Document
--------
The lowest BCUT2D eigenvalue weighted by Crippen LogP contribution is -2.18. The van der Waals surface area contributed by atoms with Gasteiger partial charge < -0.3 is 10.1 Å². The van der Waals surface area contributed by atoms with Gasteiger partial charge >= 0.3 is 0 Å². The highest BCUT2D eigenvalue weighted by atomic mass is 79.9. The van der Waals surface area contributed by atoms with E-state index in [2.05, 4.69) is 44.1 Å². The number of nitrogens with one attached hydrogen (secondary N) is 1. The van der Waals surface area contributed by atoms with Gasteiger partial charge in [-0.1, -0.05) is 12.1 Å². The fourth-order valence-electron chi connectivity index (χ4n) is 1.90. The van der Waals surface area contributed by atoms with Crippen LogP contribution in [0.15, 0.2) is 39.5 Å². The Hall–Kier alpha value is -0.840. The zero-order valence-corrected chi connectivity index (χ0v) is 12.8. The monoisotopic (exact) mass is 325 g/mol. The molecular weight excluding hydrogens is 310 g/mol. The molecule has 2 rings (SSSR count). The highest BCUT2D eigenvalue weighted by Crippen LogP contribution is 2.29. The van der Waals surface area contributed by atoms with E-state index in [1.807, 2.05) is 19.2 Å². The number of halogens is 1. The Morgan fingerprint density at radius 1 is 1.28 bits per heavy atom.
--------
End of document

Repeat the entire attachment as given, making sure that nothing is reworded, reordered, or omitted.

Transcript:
The lowest BCUT2D eigenvalue weighted by Crippen LogP contribution is -2.18. The van der Waals surface area contributed by atoms with Gasteiger partial charge < -0.3 is 10.1 Å². The van der Waals surface area contributed by atoms with Gasteiger partial charge >= 0.3 is 0 Å². The highest BCUT2D eigenvalue weighted by atomic mass is 79.9. The van der Waals surface area contributed by atoms with E-state index in [2.05, 4.69) is 44.1 Å². The number of nitrogens with one attached hydrogen (secondary N) is 1. The van der Waals surface area contributed by atoms with Gasteiger partial charge in [-0.1, -0.05) is 12.1 Å². The fourth-order valence-electron chi connectivity index (χ4n) is 1.90. The van der Waals surface area contributed by atoms with Crippen LogP contribution in [0.15, 0.2) is 39.5 Å². The Hall–Kier alpha value is -0.840. The zero-order valence-corrected chi connectivity index (χ0v) is 12.8. The monoisotopic (exact) mass is 325 g/mol. The molecular weight excluding hydrogens is 310 g/mol. The molecule has 2 rings (SSSR count). The highest BCUT2D eigenvalue weighted by Crippen LogP contribution is 2.29. The van der Waals surface area contributed by atoms with E-state index in [1.807, 2.05) is 19.2 Å². The number of halogens is 1. The Morgan fingerprint density at radius 1 is 1.28 bits per heavy atom.